Coccidiosis in poultry frequently occurs as mixed species infections. Molecular technology can now identify the species present in an infection; however, strains cannot currently be diagnosed. Therefore vaccine strains cannot be distinguished from wild strains. This project aims to develop assays to improve control of coccidia in poultry by distinguishing among strains of Eimeria necatrix and E. tenella using genetic markers (microsatellites). Potential microsatellite markers will be mined from the E. tenella genome then screened against strains of E. necatrix. Species-specific primers will be designed so that DNA from strains of E. necatrix and E. tenella can be amplified directly from faecal samples containing mixed species infections. With species-specific primers strain identity can be diagnosed (i.e. known vaccine versus known or unknown wild) directly from infected faecal samples by profiling 10 microsatellite loci per species.
OLD ABN-The State Of Queensland Acting Through The Department of Employment, Economic Development and Innovation
1. Develop microsatellite markers to distinguish among strains of E. tenella and E. necatrix. The objective of this project is to improve management of coccidiosis in poultry by identifying new molecular markers to identify and differentiate strains of Eimeria necatrix and E. tenella. To achieve this objective the aim is to identify variable non-coding, highly repetitive, short strings of DNA called microsatellites. These markers will be identified in the E. tenella genome then tested against strains of E. necatrix. With the ability to distinguish among strains of two of the most economically damaging species of Eimeria the Poultry Industry will for the first time, be able to track the occurrence and spread of virulent strains and better monitor control measures. 2. Determine if delayed protection of E. necatrix in Eimeriavax 4M vaccinated birds a result of vaccine failure or species competition. Time series profiling of vaccinated birds suggests that there may be insufficient protection afforded by the E. necatrix component of the live mixed species vaccine (Eimeriavax 4M; based on results from RIRDC project DAQ-316A). We aim to conduct a field trial challenging naïve birds with E. necatrix alone and with E. necatrix plus the other vaccine species to determine the cause of this delay (or possible failure) in E. necatrix vaccine protection.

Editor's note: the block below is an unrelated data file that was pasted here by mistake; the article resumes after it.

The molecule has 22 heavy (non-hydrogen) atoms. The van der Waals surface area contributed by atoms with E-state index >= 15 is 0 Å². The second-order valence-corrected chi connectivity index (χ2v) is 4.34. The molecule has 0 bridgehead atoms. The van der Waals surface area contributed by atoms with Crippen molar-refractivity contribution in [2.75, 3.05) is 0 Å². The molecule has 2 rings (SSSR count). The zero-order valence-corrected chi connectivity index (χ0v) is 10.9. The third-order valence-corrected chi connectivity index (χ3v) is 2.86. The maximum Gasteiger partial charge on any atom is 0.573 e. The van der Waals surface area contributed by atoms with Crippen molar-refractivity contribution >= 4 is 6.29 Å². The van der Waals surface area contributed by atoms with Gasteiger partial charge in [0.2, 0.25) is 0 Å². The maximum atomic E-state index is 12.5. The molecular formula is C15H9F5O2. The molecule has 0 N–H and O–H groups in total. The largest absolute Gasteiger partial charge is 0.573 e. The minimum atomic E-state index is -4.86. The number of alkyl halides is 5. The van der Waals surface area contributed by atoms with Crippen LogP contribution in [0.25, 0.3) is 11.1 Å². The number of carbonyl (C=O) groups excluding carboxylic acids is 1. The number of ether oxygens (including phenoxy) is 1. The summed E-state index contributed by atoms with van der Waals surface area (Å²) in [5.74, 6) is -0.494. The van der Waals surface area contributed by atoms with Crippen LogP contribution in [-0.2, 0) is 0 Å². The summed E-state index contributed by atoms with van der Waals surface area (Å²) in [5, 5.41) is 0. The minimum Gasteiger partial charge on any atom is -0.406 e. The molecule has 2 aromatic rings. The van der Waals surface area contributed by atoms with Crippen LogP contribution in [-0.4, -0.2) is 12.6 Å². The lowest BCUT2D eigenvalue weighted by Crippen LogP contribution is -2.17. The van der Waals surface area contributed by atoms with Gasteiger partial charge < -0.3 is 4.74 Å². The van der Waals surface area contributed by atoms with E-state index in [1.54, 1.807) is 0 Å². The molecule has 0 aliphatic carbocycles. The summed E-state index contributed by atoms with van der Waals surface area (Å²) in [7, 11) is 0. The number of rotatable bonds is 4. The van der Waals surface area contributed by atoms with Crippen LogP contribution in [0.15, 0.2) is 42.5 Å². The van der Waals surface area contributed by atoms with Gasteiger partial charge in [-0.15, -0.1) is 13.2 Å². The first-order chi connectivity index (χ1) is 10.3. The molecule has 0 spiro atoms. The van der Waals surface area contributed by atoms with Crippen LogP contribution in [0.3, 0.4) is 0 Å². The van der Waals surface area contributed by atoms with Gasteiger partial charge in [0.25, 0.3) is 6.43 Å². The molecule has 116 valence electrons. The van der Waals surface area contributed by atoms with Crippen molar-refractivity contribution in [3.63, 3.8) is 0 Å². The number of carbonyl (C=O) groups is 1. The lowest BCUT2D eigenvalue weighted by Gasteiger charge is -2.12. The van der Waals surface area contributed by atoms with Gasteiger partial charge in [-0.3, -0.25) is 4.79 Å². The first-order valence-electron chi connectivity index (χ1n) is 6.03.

Project Start Date
Monday, May 5, 2008
Project Completion Date
Monday, November 30, 2009
Improving competitiveness through a whole of industry approach
CME-Improve chicken meat production through the whole supply chain